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The Dynamics of Immigration and Wages

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  • Silvia Helena Barcellos

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    Abstract

    There is considerable debate in the literature about the effects of immigration on workers' labor market outcomes. This paper presents a new approach to the analysis of the relationship between immigration and wages based on a panel vector autoregression (VAR). The VAR analysis of a panel of US states shows that immigration does not have a significant effect on wages or internal migration. By contrast, wages do affect immigration: a 10 percent increase in wages causes up to a 20 percent increase in immigrant inflow. The effect is strongest for low-skill immigrants while it is small and insignificant for high-skill immigrants.

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    File URL: http://www.rand.org/content/dam/rand/pubs/working_papers/2010/RAND_WR755.pdf
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    Bibliographic Info

    Paper provided by RAND Corporation Publications Department in its series Working Papers with number 755.

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    Length: 51 pages
    Date of creation: Mar 2010
    Date of revision:
    Handle: RePEc:ran:wpaper:755

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    Keywords: immigration; internal migration; wages; panel vector autoregression;

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    1. Mary Kritz & Douglas Gurak, 2001. "The impact of immigration on the internal migration of natives and immigrants," Demography, Springer, vol. 38(1), pages 133-145, February.
    2. Im, Kyung So & Pesaran, M. Hashem & Shin, Yongcheol, 2003. "Testing for unit roots in heterogeneous panels," Journal of Econometrics, Elsevier, vol. 115(1), pages 53-74, July.
    3. George J. Borjas, 2003. "The Labor Demand Curve Is Downward Sloping: Reexamining The Impact Of Immigration On The Labor Market," The Quarterly Journal of Economics, MIT Press, vol. 118(4), pages 1335-1374, November.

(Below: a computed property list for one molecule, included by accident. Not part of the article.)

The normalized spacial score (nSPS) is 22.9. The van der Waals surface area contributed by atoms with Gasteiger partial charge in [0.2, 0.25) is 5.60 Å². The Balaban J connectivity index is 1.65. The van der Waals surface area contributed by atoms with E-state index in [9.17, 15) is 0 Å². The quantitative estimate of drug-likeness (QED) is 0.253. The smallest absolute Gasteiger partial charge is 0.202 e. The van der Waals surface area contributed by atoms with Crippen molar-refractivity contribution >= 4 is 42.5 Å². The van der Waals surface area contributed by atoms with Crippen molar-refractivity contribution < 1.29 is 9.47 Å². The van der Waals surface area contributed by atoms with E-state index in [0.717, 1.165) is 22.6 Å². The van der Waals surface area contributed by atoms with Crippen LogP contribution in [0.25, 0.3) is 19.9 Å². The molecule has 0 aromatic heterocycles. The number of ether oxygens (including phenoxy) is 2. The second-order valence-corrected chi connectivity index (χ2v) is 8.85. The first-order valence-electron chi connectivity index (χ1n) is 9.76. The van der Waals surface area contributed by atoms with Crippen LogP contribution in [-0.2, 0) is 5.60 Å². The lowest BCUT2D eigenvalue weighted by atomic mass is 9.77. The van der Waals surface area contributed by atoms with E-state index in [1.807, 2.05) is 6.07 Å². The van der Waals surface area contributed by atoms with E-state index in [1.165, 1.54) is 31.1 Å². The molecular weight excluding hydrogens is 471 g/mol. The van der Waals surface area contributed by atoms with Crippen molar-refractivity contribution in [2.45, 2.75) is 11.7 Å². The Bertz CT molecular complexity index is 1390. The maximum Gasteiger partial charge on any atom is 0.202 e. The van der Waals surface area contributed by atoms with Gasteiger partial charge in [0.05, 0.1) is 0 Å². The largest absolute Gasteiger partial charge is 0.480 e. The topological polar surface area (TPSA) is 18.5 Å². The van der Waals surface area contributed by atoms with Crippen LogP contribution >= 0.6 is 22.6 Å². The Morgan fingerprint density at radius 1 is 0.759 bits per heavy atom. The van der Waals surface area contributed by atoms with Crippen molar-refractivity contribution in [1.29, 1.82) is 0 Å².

4. David Card, 1997. "Immigrant Inflows, Native Outflows, and the Local Labor Market Impacts of Higher Immigration," NBER Working Papers 5927, National Bureau of Economic Research, Inc.
    5. Olivier Jean Blanchard & Lawrence F. Katz, 1992. "Regional Evolutions," Brookings Papers on Economic Activity, Economic Studies Program, The Brookings Institution, vol. 23(1), pages 1-76.
    6. Joseph Altonji & David Card, 1989. "The Effects of Immigration on the Labor Market Outcome of Less-Skilled Natives," Working Papers 636, Princeton University, Department of Economics, Industrial Relations Section..
    7. George J. Borjas, 2006. "Native Internal Migration and the Labor Market Impact of Immigration," Journal of Human Resources, University of Wisconsin Press, vol. 41(2).
    8. John DiNardo & David Card, 2000. "Do Immigrant Inflows Lead to Native Outflows?," American Economic Review, American Economic Association, vol. 90(2), pages 360-367, May.
    9. John Kennan & James R. Walker, 2011. "The Effect of Expected Income on Individual Migration Decisions," Econometrica, Econometric Society, vol. 79(1), pages 211-251, 01.
    10. Robert J. Barro & Xavier Sala-i-Martin, 1991. "Convergence across States and Regions," Brookings Papers on Economic Activity, Economic Studies Program, The Brookings Institution, vol. 22(1), pages 107-182.
    11. Butcher, Kristin F & Card, David, 1991. "Immigration and Wages: Evidence from the 1980's," American Economic Review, American Economic Association, vol. 81(2), pages 292-96, May.
    12. Borjas, George J & Freeman, Richard B & Katz, Lawrence, 1996. "Searching for the Effect of Immigration on the Labor Market," American Economic Review, American Economic Association, vol. 86(2), pages 246-51, May.
    13. Barro, Robert J & Sala-i-Martin, Xavier, 1992. "Convergence," Journal of Political Economy, University of Chicago Press, vol. 100(2), pages 223-51, April.
    14. Grossman, Jean Baldwin, 1982. "The Substitutability of Natives and Immigrants in Production," The Review of Economics and Statistics, MIT Press, vol. 64(4), pages 596-603, November.
    15. Sims, Christopher A, 1980. "Macroeconomics and Reality," Econometrica, Econometric Society, vol. 48(1), pages 1-48, January.
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    Cited by:
    1. Boubtane, Ekrame & Coulibaly, Dramane & Rault, Christophe, 2012. "Immigration, Growth and Unemployment: Panel VAR Evidence from OECD Countries," IZA Discussion Papers 6966, Institute for the Study of Labor (IZA).
    2. Wozniak, Abigail & Murray, Thomas J., 2012. "Timing is everything: Short-run population impacts of immigration in US cities," Journal of Urban Economics, Elsevier, vol. 72(1), pages 60-78.

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